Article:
Homes left empty for a year will be charged double the rate of council tax from April under plans agreed by the council. And people with second homes in the borough will also have to pay twice as much starting from next year.

Wokingham Borough Council’s Liberal Democrat leaders said the premiums were designed to tackle a shortage of affordable housing by bringing empty homes back into use.

But Conservatives criticised the move as an attempt to make more money out of people who can’t afford to pay.

Liberal Democrat councillor Imogen Shepherd-DuBey – in charge of finance – said the council leaders ‘want to encourage property owners to bring empty homes back into use'.

But Conservative councillor Laura Blumenthal said the plan was ‘a broad brush stroke to try to get as much tax as possible'.

READ MORE: Council to spend £12,000 on council tax clampdown

Homes can already be charged double council tax if they are left empty and unfurnished for two years. But at a full council meeting on Thursday, January 18, councillors voted to reduce that to one year after the government changed the law to allow this in May 2022.

Councillors also agreed that a 100 per cent council tax premium can be charged on homes ‘occupied periodically’ – meaning second homes – from April 1, 2025.

Conservative opposition councillors criticised the plans and abstained from voting on them. Councillor Blumenthal said she worried that people who’ve taken charge of a dead relative’s home, or who are being prevented from selling their homes by an abusive ex-partner, could be caught out.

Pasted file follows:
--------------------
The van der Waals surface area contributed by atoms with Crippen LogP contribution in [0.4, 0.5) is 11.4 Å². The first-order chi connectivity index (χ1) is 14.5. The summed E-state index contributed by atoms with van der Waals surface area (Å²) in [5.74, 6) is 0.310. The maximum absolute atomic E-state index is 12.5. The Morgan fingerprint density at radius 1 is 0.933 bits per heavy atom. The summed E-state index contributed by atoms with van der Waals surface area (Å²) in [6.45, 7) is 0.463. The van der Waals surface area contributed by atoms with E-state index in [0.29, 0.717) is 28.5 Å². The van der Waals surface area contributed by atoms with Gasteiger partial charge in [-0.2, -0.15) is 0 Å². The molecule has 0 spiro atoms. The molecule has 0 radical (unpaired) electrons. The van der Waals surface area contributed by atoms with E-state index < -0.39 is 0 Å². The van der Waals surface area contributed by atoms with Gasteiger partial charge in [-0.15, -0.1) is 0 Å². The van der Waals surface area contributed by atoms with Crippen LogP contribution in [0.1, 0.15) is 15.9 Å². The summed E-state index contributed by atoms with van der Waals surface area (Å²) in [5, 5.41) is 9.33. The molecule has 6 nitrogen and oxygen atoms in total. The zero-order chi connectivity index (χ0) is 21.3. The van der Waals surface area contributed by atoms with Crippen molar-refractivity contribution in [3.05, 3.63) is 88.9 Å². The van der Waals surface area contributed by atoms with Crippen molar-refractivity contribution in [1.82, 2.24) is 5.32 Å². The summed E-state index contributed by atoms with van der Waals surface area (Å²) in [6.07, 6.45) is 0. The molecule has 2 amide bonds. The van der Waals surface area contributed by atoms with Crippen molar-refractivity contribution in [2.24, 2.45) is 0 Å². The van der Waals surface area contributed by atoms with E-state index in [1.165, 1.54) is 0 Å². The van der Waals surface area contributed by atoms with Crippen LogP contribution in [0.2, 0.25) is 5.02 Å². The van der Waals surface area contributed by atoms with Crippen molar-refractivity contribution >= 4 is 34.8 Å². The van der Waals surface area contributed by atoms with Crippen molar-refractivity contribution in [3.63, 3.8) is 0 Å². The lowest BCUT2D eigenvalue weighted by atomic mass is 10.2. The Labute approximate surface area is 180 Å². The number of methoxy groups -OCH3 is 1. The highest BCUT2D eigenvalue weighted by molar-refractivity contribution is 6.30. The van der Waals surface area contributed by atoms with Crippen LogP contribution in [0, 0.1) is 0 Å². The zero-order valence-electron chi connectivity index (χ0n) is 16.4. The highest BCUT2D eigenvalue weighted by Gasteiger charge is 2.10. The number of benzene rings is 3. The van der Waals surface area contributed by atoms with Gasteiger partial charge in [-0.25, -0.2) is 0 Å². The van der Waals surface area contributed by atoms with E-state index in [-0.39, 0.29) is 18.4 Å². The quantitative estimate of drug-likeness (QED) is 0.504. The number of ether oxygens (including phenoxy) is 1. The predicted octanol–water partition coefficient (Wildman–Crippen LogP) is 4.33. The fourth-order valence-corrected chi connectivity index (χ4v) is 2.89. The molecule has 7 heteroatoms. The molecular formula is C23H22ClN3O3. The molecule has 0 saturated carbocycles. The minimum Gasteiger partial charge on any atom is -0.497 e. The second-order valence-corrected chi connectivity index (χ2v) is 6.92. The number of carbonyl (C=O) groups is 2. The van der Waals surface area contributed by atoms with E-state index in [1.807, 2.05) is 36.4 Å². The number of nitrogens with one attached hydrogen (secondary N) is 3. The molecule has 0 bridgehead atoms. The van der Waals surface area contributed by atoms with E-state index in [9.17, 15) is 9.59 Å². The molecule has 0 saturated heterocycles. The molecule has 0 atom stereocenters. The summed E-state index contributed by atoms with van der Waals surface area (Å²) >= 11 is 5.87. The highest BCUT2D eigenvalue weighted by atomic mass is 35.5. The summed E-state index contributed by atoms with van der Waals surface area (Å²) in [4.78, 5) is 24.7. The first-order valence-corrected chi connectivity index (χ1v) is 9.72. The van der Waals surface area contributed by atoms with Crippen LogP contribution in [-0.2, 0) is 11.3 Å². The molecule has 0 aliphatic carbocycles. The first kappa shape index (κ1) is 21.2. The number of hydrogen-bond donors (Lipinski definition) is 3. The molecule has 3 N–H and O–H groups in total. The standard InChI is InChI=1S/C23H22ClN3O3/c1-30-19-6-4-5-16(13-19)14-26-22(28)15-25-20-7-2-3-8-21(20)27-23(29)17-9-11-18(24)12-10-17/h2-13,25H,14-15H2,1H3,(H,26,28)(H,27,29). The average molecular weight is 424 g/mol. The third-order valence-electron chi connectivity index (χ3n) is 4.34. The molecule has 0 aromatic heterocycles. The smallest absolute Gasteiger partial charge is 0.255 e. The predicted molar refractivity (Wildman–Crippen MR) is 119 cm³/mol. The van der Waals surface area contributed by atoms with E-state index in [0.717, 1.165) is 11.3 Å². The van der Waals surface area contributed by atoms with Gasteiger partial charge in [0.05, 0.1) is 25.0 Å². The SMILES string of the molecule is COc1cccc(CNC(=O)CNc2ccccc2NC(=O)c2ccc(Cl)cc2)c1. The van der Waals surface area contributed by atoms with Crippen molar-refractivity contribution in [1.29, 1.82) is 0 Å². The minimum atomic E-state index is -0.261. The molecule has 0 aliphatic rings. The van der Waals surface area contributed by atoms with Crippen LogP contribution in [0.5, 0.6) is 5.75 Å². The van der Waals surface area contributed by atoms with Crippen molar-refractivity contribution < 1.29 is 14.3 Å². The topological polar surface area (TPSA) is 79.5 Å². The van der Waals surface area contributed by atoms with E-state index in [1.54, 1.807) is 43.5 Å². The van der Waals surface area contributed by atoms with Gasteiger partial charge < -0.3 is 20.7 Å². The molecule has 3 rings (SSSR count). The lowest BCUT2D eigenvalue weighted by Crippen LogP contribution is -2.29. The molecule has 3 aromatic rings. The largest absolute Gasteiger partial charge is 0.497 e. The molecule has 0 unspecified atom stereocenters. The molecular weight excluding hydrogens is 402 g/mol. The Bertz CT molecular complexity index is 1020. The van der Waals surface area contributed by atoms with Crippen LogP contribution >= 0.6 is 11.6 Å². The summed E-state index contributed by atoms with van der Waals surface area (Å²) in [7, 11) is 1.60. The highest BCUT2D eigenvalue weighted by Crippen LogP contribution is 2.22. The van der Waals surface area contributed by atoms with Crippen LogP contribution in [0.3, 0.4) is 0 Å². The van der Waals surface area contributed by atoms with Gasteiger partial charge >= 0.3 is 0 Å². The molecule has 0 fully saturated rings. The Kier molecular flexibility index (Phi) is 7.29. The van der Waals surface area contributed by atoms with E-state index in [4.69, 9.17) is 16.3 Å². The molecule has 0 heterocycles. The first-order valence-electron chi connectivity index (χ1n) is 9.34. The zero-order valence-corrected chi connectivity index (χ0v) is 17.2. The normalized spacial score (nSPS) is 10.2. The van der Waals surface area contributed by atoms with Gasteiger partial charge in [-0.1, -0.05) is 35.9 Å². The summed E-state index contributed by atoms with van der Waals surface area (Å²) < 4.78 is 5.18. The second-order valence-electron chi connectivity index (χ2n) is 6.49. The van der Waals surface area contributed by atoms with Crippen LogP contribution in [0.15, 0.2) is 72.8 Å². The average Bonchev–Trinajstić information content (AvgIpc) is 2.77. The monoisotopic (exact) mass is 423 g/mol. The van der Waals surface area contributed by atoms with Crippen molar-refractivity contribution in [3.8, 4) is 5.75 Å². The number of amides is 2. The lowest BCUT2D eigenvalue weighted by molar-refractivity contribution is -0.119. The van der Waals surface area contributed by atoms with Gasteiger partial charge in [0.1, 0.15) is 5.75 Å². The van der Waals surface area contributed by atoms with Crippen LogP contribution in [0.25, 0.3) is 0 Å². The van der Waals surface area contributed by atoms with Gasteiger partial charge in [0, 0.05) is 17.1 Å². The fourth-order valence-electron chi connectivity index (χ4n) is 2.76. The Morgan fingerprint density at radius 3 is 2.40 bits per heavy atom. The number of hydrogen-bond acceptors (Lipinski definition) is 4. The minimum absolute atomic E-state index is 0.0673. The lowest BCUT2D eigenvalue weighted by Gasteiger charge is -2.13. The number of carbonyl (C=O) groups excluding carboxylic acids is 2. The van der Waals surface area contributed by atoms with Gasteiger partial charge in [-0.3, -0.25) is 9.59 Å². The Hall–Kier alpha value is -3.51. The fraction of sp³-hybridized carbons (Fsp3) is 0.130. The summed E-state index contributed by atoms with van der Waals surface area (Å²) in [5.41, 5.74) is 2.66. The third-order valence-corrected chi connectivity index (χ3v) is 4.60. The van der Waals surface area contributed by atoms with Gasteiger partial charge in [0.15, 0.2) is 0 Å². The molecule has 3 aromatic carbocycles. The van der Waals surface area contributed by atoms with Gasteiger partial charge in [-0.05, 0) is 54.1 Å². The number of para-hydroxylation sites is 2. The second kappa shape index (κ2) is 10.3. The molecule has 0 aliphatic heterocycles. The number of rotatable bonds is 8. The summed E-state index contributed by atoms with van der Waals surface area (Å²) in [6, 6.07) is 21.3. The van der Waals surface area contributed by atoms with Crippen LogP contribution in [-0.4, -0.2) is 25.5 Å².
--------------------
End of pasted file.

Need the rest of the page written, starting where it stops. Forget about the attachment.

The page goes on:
She said: “When it comes to empty properties empty for a year I’m concerned it’s going to affect those who are grieving or suffering economic abuse.”

She also said it was unclear who would have to pay double for homes occupied periodically.

Conservative councillor Peter Harper said the change in law was designed to help areas where there are a high number of holiday homes, not boroughs such as Wokingham.

He said: “We aren’t just talking about grand mansions owned by the rich and famous. Over half the homes being targeted are bands A to D, which are modest family homes. The owners of these homes will not get twice the service for their council tax.”

But Lib Dem council leader Stephen Conway said exemptions in the law protected the people councillor Blumenthal was concerned about.

And councillor Shepherd-DuBey said the proposals were about addressing a ‘desperate shortage’. She said: “A lot of particularly low-income people are struggling to find properties to rent. Anything we can do to help resolve that problem is I think a good thing.”

There are 478 long-term empty homes and 341 second homes in Wokingham borough, according to government figures.

Wokingham Borough Council says it could raise some £619,000 from around 273 homes left empty for more than a year and less than two years, and £676,000 from 272 occupied periodically for the same length of time.